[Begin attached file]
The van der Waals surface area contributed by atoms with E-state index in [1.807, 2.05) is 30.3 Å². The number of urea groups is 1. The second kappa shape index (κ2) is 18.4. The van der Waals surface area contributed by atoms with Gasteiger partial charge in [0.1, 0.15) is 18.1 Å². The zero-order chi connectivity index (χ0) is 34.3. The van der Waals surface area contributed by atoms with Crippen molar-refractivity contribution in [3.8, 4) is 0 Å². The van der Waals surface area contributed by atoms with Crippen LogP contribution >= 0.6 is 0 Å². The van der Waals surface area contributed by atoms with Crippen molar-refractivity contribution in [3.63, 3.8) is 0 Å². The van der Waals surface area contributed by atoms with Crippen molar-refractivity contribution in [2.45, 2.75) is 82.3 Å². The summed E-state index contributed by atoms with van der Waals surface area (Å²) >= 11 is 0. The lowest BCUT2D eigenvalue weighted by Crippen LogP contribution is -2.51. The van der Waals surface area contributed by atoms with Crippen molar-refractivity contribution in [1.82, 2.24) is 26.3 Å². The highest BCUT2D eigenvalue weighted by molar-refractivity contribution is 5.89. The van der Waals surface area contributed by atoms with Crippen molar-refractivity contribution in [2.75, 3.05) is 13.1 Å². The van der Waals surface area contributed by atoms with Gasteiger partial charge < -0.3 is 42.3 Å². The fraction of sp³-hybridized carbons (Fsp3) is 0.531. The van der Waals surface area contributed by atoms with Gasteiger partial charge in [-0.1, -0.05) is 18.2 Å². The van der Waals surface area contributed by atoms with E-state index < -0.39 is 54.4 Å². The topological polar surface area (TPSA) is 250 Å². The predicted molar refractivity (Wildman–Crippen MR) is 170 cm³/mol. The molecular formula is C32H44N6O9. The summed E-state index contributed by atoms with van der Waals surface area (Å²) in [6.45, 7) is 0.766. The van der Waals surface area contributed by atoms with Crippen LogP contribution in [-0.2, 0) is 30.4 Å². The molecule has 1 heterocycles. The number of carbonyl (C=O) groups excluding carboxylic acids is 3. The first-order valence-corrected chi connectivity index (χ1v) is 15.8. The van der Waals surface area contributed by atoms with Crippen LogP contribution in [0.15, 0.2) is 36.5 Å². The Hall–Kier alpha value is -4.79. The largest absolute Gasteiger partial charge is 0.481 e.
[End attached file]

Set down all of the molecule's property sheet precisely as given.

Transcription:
The van der Waals surface area contributed by atoms with E-state index in [1.807, 2.05) is 30.3 Å². The number of urea groups is 1. The second kappa shape index (κ2) is 18.4. The van der Waals surface area contributed by atoms with Gasteiger partial charge in [0.1, 0.15) is 18.1 Å². The zero-order chi connectivity index (χ0) is 34.3. The van der Waals surface area contributed by atoms with Crippen molar-refractivity contribution in [3.8, 4) is 0 Å². The van der Waals surface area contributed by atoms with Crippen LogP contribution >= 0.6 is 0 Å². The van der Waals surface area contributed by atoms with Crippen molar-refractivity contribution in [3.63, 3.8) is 0 Å². The van der Waals surface area contributed by atoms with Crippen molar-refractivity contribution in [2.45, 2.75) is 82.3 Å². The summed E-state index contributed by atoms with van der Waals surface area (Å²) >= 11 is 0. The lowest BCUT2D eigenvalue weighted by Crippen LogP contribution is -2.51. The van der Waals surface area contributed by atoms with Crippen molar-refractivity contribution in [1.82, 2.24) is 26.3 Å². The highest BCUT2D eigenvalue weighted by molar-refractivity contribution is 5.89. The van der Waals surface area contributed by atoms with Crippen molar-refractivity contribution in [2.75, 3.05) is 13.1 Å². The van der Waals surface area contributed by atoms with Gasteiger partial charge < -0.3 is 42.3 Å². The fraction of sp³-hybridized carbons (Fsp3) is 0.531. The van der Waals surface area contributed by atoms with Gasteiger partial charge in [-0.1, -0.05) is 18.2 Å². The van der Waals surface area contributed by atoms with E-state index < -0.39 is 54.4 Å². The topological polar surface area (TPSA) is 250 Å². The predicted molar refractivity (Wildman–Crippen MR) is 170 cm³/mol. The molecular formula is C32H44N6O9. The summed E-state index contributed by atoms with van der Waals surface area (Å²) in [6.45, 7) is 0.766. The van der Waals surface area contributed by atoms with Crippen LogP contribution in [-0.2, 0) is 30.4 Å². The molecule has 1 heterocycles. The number of carbonyl (C=O) groups excluding carboxylic acids is 3. The first-order valence-corrected chi connectivity index (χ1v) is 15.8. The van der Waals surface area contributed by atoms with Crippen LogP contribution in [0.15, 0.2) is 36.5 Å². The Hall–Kier alpha value is -4.79. The largest absolute Gasteiger partial charge is 0.481 e.